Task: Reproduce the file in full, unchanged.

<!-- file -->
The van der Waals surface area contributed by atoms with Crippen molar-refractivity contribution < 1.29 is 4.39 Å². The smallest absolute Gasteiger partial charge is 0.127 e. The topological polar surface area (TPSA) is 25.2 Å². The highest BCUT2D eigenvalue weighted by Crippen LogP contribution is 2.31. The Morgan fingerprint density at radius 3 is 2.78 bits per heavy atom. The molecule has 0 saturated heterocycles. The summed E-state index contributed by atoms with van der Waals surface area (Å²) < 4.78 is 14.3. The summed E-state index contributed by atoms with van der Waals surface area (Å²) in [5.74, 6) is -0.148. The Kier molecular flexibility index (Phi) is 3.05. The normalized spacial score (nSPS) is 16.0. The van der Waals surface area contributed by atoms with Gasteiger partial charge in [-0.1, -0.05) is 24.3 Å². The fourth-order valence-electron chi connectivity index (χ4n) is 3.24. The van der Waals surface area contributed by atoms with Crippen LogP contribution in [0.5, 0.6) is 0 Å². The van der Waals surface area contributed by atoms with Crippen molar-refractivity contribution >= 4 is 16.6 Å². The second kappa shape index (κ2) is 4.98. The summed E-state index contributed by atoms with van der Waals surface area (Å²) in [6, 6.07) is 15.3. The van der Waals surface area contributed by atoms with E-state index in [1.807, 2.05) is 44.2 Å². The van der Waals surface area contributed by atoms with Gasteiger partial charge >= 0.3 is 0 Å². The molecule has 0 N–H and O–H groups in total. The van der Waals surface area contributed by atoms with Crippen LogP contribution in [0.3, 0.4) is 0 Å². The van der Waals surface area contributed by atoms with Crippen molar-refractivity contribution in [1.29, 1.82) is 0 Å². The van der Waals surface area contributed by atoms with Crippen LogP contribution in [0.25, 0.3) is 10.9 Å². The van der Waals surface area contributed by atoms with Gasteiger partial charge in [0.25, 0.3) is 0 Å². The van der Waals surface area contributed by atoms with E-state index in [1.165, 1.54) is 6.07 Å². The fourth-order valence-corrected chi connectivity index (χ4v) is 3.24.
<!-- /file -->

The van der Waals surface area contributed by atoms with Crippen molar-refractivity contribution < 1.29 is 4.39 Å². The smallest absolute Gasteiger partial charge is 0.127 e. The topological polar surface area (TPSA) is 25.2 Å². The highest BCUT2D eigenvalue weighted by Crippen LogP contribution is 2.31. The Morgan fingerprint density at radius 3 is 2.78 bits per heavy atom. The molecule has 0 saturated heterocycles. The summed E-state index contributed by atoms with van der Waals surface area (Å²) < 4.78 is 14.3. The summed E-state index contributed by atoms with van der Waals surface area (Å²) in [5.74, 6) is -0.148. The Kier molecular flexibility index (Phi) is 3.05. The normalized spacial score (nSPS) is 16.0. The van der Waals surface area contributed by atoms with Gasteiger partial charge in [-0.1, -0.05) is 24.3 Å². The fourth-order valence-electron chi connectivity index (χ4n) is 3.24. The van der Waals surface area contributed by atoms with Crippen LogP contribution in [0.5, 0.6) is 0 Å². The van der Waals surface area contributed by atoms with Crippen molar-refractivity contribution >= 4 is 16.6 Å². The second kappa shape index (κ2) is 4.98. The summed E-state index contributed by atoms with van der Waals surface area (Å²) in [6, 6.07) is 15.3. The van der Waals surface area contributed by atoms with E-state index in [1.807, 2.05) is 44.2 Å². The van der Waals surface area contributed by atoms with Gasteiger partial charge >= 0.3 is 0 Å². The molecule has 0 N–H and O–H groups in total. The van der Waals surface area contributed by atoms with Crippen LogP contribution in [0.3, 0.4) is 0 Å². The van der Waals surface area contributed by atoms with Crippen molar-refractivity contribution in [1.29, 1.82) is 0 Å². The van der Waals surface area contributed by atoms with Crippen LogP contribution in [0.25, 0.3) is 10.9 Å². The van der Waals surface area contributed by atoms with Gasteiger partial charge in [0.25, 0.3) is 0 Å². The van der Waals surface area contributed by atoms with E-state index in [1.165, 1.54) is 6.07 Å². The fourth-order valence-corrected chi connectivity index (χ4v) is 3.24.